Bookmark   May 4, 2010 at 12:51PM
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Why don't you contact the National Agricultural Library in Belstville, MD and ask one of their librarians to look for some data that can assist you in narrowing down your search, specifically ask them is there are any photoblastic tomatoes.

Or, you could do the logical thing, and ask DeRuiter what they specifically mean.

Years back I went through the debunking that Delphiniums need dark to germinates. It was just silly that people would cling to such an idea when they reseed outside where there is both light and dark. The crap stopped after Dodswells Delphiniums not only linked to my site but approved the method for germination.

My experience is that a tomato is a tomato is a tomato, germination requirements are the same for hybrids or OPs. Tomatoes are non-photoblastic.

Here is a link that might be useful: NAL

    Bookmark   May 4, 2010 at 1:50PM
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I dont know of a list of specific varieties but there has been research done that shows some varieties have seeds with sensitive phytochromes that trigger hormonal responses (and it goes both ways some need light, some don't). I have posted this info in the past with references. It seems to come up every year.

Also, there are some varieties reported that are photosensitive for flowering/vegetative states. The reference for that would be the CRC Handbook for Flowering. I do not recall the specific volume for tomato. Many wild species are photoperiodic.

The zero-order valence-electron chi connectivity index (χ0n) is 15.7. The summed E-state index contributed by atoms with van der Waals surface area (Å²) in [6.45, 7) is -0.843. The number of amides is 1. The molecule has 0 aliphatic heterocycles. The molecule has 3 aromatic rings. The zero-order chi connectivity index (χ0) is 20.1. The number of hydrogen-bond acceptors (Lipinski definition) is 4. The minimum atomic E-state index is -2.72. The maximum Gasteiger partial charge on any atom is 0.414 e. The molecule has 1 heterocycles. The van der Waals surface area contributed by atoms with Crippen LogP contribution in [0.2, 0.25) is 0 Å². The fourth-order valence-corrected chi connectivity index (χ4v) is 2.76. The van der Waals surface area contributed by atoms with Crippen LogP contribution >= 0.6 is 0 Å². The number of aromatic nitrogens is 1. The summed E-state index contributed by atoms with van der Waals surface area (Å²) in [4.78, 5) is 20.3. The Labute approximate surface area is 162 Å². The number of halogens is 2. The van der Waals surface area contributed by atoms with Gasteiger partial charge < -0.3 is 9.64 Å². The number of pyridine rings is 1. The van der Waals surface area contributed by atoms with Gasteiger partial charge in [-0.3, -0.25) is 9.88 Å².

I suspect that more modern lines, which tend to be more genetically diverse, might show more sensitivity. This is because these lines have been bred with wild species to introduce usually disease resistance and there can be genetic material (DNA artifacts) from the wild species still present. Recent molecular work has shown that even the backcrossing method that theoretically can remove 99% of the genes after several generations is not actually the case. This could be the partial reason why the rootstocks you are using are sensitive and may be why some other lines have been shown to be sensitive - they are the result of more recent crosses with wild relatives.

    Bookmark   May 4, 2010 at 6:20PM
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Mulio, thank you. Your last paragraph gives me a clue, because I think at least some commercial rootstock F1's were bred from "wild" relatives. This is not conclusive evidence of course, but I do notice a physical similarity (size and shape) between the rootstock seeds and those of the currant tomato, L. pimpinellifolium, which also requires (or at least germinates much better) with light than without it.

    Bookmark   May 4, 2010 at 6:49PM
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I think those rootstocks are probably from S. habrochaites (L. hirsutum) or S. peruvianum.

Selections of S. peruvianum from mountain ecotypes tend to have light sensitives and S. habrochaites flowers around the equinoxes (similar to equatorial day lengths).

    Bookmark   May 4, 2010 at 7:20PM